By Karla Arboleda
Researchers at the University of Florida Institute of Food and Agricultural Sciences (UF/IFAS) are developing fumigant combinations to fight nutsedge. Nathan Boyd, an associate professor of horticulture at UF/IFAS, said options are limited when trying to control the weed.
“Nutsedge is a problem because it’s the only weed that punctures the plastic mulch that we use,” Boyd said. “Unfortunately in most vegetables … there are not a lot of herbicide options, so the only way to control it is with fumigants.”
PRODUCTS AND RATIOS
While a fumigant could show good results one year, it could be inconsistent during the next year. Boyd recommends using several products together.
“Combinations are the most effective,” Boyd said, adding that Pic-Clor 60 works best in this way. “If you add K-Pam to that mix, you get a more consistent level across time.”
Other products could also be useful for growers dealing with nutsedge. Fumigants like telone and chloropicrin are the two most common materials to use, and they work as a team.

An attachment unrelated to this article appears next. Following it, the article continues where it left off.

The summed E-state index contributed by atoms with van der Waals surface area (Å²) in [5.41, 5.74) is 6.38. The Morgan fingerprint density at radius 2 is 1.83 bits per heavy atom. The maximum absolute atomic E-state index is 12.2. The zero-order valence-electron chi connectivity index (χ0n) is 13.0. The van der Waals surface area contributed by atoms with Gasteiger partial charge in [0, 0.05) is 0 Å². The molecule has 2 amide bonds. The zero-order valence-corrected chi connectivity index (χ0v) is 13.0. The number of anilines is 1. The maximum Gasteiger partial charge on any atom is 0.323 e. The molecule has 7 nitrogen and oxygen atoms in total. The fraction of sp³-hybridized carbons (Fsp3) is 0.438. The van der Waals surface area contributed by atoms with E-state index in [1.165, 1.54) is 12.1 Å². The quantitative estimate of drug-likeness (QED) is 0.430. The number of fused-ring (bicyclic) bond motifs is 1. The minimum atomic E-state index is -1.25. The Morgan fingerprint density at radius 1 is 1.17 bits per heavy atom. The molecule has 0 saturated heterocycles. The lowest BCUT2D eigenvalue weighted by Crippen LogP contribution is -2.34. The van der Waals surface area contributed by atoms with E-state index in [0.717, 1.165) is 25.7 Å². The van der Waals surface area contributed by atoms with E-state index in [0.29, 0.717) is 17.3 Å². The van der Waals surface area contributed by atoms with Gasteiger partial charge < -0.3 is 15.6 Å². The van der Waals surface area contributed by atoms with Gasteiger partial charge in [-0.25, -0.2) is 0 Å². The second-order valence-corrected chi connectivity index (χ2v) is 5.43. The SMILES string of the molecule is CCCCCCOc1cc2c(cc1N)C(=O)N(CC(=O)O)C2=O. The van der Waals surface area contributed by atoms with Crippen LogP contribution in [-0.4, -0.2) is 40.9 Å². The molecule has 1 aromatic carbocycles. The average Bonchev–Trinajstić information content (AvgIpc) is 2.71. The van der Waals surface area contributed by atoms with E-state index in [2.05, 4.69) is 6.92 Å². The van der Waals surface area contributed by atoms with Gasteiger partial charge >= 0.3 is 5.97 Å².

“What I’ve been able to show is that having more chloropicrin in that mix can help guarantee that you kill more of the tubers,” Boyd explained. “Basically you have one (product) that stimulates sprouts, which makes them susceptible (to be) killed by the other one.”
“Really it’s about which product and what rate … it depends on what other pests you have,” Boyd said. “Just because something is really good on nutsedge does not mean it will control nematodes, for example.”
Recently, Boyd and his team have been working to establish new fumigants to fight nutsedge. They developed one that also hinders pathogens, like fusarium, but it’s not ready for use.
“XRC-245; that’s a new fumigant, and it’s very effective on nutsedge when combined with chloropicrin,” Boyd said. “We’re still trying to figure out how to best apply it … it’s so volatile that it’s hard to keep in the soil.”
Boyd vouched for one more fumigant that helps to fight other weeds, but is not yet registered. “EDN is another new one we’ve been working on for a few years; it’s probably the most effective one on broadleaf weeds and grasses,” Boyd said. “We’ve been collecting data to hopefully get it registered at some point.”
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